That same year Stuart Broad was hit for six sixes by Yuvraj Singh in the first World T20. The clip re-emerged this month as Broad bowled the most expensive over in Test history, Jasprit Bumrah, somewhat incredibly, being the man to inflict the damage and plunder 35 runs from one over. Broad is on record as saying the Singh over from 2007 is not something he regrets or looks back on with negativity, adding even that “it probably made me the bowler I am today”. While a bit miffed, Broad did seem to shrug off the assault. He had just taken his 550th Test wicket moments before, which probably helped.

Six,6,6,6,6,6. The ‘perfect’ over for a batter but for a bowler it is a double dose of the devil’s number. Only a handful of players in the history of the game have suffered the fate. Famously, Malcolm Nash was the first, at the hands of Garry Sobers at St Helen’s in Swansea. Ravi Shastri unleashed on Tilak Raj in 1985 and 22 years later found himself in the commentary box for Yuvraj’s take-down of Broad. It has yet to happen in Test cricket but on the past few weeks’ evidence it can only be a matter of time.

A rueful Stuart Broad during Yuvraj Singh’s famous six-hitting assault in 2007
A rueful Stuart Broad during Yuvraj Singh’s six-hitting assault in 2007. ‘It probably made me the bowler I am today,’ he said. Photograph: Aman Sharma/AP

It’s embarrassing to be hit for a lot of runs off a single over, obviously, but there’s something about the six sixes that welds batter and a bowler together, the failure and the glory forging them forever.

Sir Garfield Sobers’ eyes are misty, swirls of milk in a glass of water. He’s seated, a walking stick leans against his chair. He is immaculately dressed, suit, shirt, slacks. I scan his collar for any sign of the infamous upward tilt, of the cream-coloured boundary antennae he was famous for sporting, but today they are firmly starched in place.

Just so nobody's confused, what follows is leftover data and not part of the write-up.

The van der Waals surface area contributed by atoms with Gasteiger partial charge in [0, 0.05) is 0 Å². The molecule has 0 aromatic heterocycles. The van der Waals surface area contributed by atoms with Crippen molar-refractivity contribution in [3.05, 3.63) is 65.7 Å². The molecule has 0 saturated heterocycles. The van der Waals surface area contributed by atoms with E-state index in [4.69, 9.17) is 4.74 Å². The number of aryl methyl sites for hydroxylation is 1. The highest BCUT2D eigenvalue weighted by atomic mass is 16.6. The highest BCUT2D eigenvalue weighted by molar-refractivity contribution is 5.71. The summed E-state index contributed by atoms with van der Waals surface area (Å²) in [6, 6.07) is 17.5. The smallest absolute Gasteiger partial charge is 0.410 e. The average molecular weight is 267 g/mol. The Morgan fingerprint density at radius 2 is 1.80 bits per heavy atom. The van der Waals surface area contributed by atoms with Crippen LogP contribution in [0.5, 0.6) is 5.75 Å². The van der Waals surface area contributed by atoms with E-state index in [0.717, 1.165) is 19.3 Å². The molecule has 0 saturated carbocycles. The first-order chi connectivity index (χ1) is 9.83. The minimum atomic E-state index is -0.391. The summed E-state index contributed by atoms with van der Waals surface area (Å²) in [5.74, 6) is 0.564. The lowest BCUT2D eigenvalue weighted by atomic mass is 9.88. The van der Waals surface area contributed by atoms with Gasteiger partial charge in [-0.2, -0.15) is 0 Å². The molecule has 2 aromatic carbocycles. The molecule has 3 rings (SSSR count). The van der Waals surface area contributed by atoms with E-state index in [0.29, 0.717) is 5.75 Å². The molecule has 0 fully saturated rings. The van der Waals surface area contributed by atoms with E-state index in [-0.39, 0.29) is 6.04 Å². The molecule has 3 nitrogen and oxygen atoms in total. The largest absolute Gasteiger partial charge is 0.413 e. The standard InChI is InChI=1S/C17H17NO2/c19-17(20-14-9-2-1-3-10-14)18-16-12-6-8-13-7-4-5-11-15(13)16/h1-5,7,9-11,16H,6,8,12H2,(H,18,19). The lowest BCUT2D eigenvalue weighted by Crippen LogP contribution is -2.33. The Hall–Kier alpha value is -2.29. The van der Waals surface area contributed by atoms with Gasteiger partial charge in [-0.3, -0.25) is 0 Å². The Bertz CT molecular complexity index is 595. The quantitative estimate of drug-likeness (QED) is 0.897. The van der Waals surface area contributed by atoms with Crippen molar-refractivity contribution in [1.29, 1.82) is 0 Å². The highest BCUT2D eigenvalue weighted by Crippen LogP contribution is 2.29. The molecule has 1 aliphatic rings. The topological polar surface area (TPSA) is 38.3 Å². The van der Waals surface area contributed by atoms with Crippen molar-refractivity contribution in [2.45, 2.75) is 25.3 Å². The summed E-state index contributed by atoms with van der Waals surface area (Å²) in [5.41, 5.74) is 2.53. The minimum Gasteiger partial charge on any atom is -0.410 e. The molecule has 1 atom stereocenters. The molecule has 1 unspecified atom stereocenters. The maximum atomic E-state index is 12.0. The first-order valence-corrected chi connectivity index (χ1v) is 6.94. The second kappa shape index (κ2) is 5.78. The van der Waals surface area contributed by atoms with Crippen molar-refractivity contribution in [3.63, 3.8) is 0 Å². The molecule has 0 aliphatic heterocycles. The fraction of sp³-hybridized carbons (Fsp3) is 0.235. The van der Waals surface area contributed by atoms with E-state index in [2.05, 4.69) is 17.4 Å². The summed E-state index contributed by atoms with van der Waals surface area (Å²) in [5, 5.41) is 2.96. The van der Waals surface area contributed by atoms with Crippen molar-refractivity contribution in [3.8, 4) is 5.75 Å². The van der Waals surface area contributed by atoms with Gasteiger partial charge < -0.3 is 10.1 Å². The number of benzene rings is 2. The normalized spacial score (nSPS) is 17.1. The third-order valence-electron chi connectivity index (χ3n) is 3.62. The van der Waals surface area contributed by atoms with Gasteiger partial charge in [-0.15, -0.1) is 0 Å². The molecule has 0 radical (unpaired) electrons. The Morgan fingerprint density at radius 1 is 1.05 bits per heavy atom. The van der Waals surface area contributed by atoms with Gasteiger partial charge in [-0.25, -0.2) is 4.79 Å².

Sir Garry is in his mid-80s. It’s a challenge to compute this small, wiry, grey-haired man with the cricketing colossus that Bradman called the greatest all-round cricketer he had ever seen. Maker of 8,032 Test runs, taker of 235 Test wickets, an electric fielder with lightning hands. The kid who made his Test debut at 17 and aged 21 converted his first Test century into a triple – breaking Len Hutton’s 20-year-old record for the highest score in a Test match, Sabina Park the scene of 365 imperious runs against Pakistan in 1958.

He’s in London to promote a new charity – The Sir Garry Sobers Foundation. The assembled media have been granted a few minutes of his time in a hotel suite before some formalities and speeches.

I want to ask him a question about the six sixes. I mention this to another, older and more experienced cricket writer as we wait to go in and they warn me off slightly, suggesting that he has said all he needs to say on that record-breaking cameo at Swansea and might bristle at the topic, after all Sobers did once say: “Sometimes I wish I’d never done it … wherever I go, all I hear is ‘tell us about the six sixes.’”

Still, I won’t get the chance again. At the end of questions and with everyone packing away, I go for it. Gulping down the nerves, doing it for the teenage me and any other bowler who has been on the wrong end of a six-hitting shellacking.

“Sir Garry, I have one last question, if you wouldn’t mind … as a bowler yourself I wonder if at any point during or after the six sixes you ever felt sorry for Malcolm Nash?”

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He looks up at me and his eyes flicker, that iconic gap-toothed smile. “Not really, he wouldn’t have felt sorry if he’d knocked my stumps out of the ground!”

He slaps his thigh and chuckles.

“Did you feel connected to him, like you’d been brought together in some way by that over?”

His partner, Jackie White, leans in. She tells me that a couple of years ago when Nash published his book, Not Only, But Also, he wanted Sir Garry to sign a copy for him. He drove from Wales to London and the two men met up, shared a drink or two and reminisced. Three months later Nash died.

“It’s a good memory” Sir Garry says, “But I never felt sorry for Malcolm, and he wouldn’t have wanted me to.”

With thanks to the Sir Garry Sobers Foundation, changing the life trajectories of young people all over the world. For more visit: